Slinging political mud
For The Madera Tribune This cartoon ran during the 1884 presidential election, showing that political mudslinging is not a modern phenomenon.
It’s hard not to notice the hostility that is swirling around us these days, especially if one watches television. Some of it actually scares me, like that lady in Congress who wants people to get physical with those on the opposite side of the political fence — or the President when he wants to body slam someone from CNN — or Joe Bieden when he wants to go out behind the barn with him.
And what about right here in the Valley? I am finding out some really interesting stuff. I was amazed to learn that Rob Poythress is crooked — at least that’s what his opponent in the race for the State Senate says. I was also surprised to see that Congressman Jim Costa wears red high heeled shoes — that’s what his opponent charges as she touts his demise as a politician with the phrase, “Costa la vista, baby.”
T.J. Cox, Devin Nunes, no one is immune from the mud being thrown. And if I don’t have a television, and I read The Tribune, I even see that there’s some hostility right here at home. Apparently some people are mad at Mayor Medellin, and it looks like he might be mad right back.
All along the political spectrum, at all levels, it seems a lot of people just don’t like each other. Today’s elections, it seems, cannot be conducted without spasms of vigorous mudslinging. Nearly everybody complains about the negative campaign tactics that always manage to cloud the issues. It’s enough to make the modern voter cast a jaundiced eye toward the system — until one considers the past.
Personal attacks in political campaigns are nothing new. History has recorded some vitriolic exchanges that would make today’s public disparagement’s sound almost genteel. Consider for a moment the campaign of 1860. Four candidates had their hats in the ring: Lincoln, Douglas, John Bell, and John C. Breckinridge. The four men fought like cats and dogs, and the campaign reached its nadir when Lincoln’s opponents began to make fun of his looks. They called him ugly.
Lincoln’s handlers not to be outdone, rejoined by asserting, “We know Old Abe does not look very handsome, but if all the ugly men in the U.S. vote for him, he will surely be elected.”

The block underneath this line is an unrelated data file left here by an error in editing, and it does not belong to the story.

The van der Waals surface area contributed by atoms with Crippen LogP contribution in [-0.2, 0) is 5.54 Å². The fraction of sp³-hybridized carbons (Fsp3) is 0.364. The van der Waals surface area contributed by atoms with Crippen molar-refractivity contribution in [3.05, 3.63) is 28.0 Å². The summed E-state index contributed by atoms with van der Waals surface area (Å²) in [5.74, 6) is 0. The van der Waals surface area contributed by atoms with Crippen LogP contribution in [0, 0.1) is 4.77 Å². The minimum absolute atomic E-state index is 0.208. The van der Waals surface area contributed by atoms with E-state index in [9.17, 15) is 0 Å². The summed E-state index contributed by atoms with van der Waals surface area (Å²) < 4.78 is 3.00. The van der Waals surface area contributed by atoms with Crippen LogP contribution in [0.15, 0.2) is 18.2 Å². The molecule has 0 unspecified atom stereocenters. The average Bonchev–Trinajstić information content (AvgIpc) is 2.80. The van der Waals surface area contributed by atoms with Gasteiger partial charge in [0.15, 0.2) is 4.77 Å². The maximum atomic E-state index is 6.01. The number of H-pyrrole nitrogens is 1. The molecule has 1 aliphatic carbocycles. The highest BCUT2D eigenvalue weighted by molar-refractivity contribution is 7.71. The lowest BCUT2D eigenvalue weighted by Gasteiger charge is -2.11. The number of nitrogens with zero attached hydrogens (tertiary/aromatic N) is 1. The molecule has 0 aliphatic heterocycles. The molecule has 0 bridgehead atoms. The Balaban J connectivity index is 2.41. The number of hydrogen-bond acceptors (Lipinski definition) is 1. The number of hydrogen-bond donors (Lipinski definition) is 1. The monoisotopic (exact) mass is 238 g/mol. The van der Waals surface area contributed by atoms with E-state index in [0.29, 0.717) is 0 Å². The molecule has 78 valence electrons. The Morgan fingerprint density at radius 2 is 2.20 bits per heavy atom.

Then there was the election of 1884. Grover Cleveland was running against James G. Blaine, but he had a problem, and the Blaine people took full advantage of it. Cleveland was the father of a child born out of wedlock. Blaine’s supporters ran around Washington yelling, “Ma, Ma, who’s my Pa.” For his part, Blaine said that he didn’t believe that voters would “knowingly elect to the Presidency a coarse debauchee who would bring his harlots with him to Washington.”
Now if that isn’t enough, let’s go to 1920 when Warren G. Harding was running against James Cox and Eugene Debs. This time it was the Socialist candidate who got off the best zinger of the campaign. Never known for his intellectual depth, Harding was accused by Debs of being plain stupid. The only way his opponent, Debs charged, could discuss the issues was by “spreading pompous phrases that moved over the landscape in desperate search of an idea.”
It was the election of 1936, however, that brought out the worst in the political operatives. Stunned by Franklin Roosevelt’s victory four years earlier, Alf Landon’s campaign manager was quoted as saying that “If the President became convinced on Tuesday that coming out for cannibalism would get him the votes he needed, he would begin fattening a missionary in the White House backyard come Wednesday.
So the next time that civility seems to be slipping away from our political process, it might help to remember that our forefathers weren’t the most magnanimous campaigners that ever hit the trail.